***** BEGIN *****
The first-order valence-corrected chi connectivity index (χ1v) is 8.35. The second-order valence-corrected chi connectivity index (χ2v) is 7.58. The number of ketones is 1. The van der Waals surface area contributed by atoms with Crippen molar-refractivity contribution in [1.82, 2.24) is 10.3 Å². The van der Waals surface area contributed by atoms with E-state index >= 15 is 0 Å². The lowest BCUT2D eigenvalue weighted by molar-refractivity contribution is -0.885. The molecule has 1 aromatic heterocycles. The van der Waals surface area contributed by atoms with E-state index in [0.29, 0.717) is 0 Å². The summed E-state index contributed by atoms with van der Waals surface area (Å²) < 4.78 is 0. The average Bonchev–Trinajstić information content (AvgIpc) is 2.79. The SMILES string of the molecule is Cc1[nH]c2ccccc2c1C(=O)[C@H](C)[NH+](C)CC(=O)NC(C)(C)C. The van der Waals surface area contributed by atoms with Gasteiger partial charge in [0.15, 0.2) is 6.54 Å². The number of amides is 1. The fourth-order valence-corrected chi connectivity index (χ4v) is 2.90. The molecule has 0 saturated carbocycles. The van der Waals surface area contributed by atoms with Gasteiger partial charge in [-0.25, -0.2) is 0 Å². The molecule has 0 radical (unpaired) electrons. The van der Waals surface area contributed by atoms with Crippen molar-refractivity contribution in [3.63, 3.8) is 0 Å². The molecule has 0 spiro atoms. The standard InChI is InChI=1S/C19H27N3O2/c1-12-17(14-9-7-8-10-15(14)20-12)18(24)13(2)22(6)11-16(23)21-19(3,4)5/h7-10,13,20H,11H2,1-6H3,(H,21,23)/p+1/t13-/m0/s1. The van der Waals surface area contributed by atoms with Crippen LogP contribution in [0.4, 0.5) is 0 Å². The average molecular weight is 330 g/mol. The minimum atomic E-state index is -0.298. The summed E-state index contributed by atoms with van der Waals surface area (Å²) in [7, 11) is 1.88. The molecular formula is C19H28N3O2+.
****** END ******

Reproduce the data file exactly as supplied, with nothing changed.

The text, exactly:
The first-order valence-corrected chi connectivity index (χ1v) is 8.35. The second-order valence-corrected chi connectivity index (χ2v) is 7.58. The number of ketones is 1. The van der Waals surface area contributed by atoms with Crippen molar-refractivity contribution in [1.82, 2.24) is 10.3 Å². The van der Waals surface area contributed by atoms with E-state index >= 15 is 0 Å². The lowest BCUT2D eigenvalue weighted by molar-refractivity contribution is -0.885. The molecule has 1 aromatic heterocycles. The van der Waals surface area contributed by atoms with E-state index in [0.29, 0.717) is 0 Å². The summed E-state index contributed by atoms with van der Waals surface area (Å²) < 4.78 is 0. The average Bonchev–Trinajstić information content (AvgIpc) is 2.79. The SMILES string of the molecule is Cc1[nH]c2ccccc2c1C(=O)[C@H](C)[NH+](C)CC(=O)NC(C)(C)C. The van der Waals surface area contributed by atoms with Gasteiger partial charge in [0.15, 0.2) is 6.54 Å². The number of amides is 1. The fourth-order valence-corrected chi connectivity index (χ4v) is 2.90. The molecule has 0 saturated carbocycles. The van der Waals surface area contributed by atoms with Gasteiger partial charge in [-0.25, -0.2) is 0 Å². The molecule has 0 radical (unpaired) electrons. The van der Waals surface area contributed by atoms with Crippen molar-refractivity contribution in [3.63, 3.8) is 0 Å². The molecule has 0 spiro atoms. The standard InChI is InChI=1S/C19H27N3O2/c1-12-17(14-9-7-8-10-15(14)20-12)18(24)13(2)22(6)11-16(23)21-19(3,4)5/h7-10,13,20H,11H2,1-6H3,(H,21,23)/p+1/t13-/m0/s1. The van der Waals surface area contributed by atoms with Crippen LogP contribution in [0.4, 0.5) is 0 Å². The average molecular weight is 330 g/mol. The minimum atomic E-state index is -0.298. The summed E-state index contributed by atoms with van der Waals surface area (Å²) in [7, 11) is 1.88. The molecular formula is C19H28N3O2+.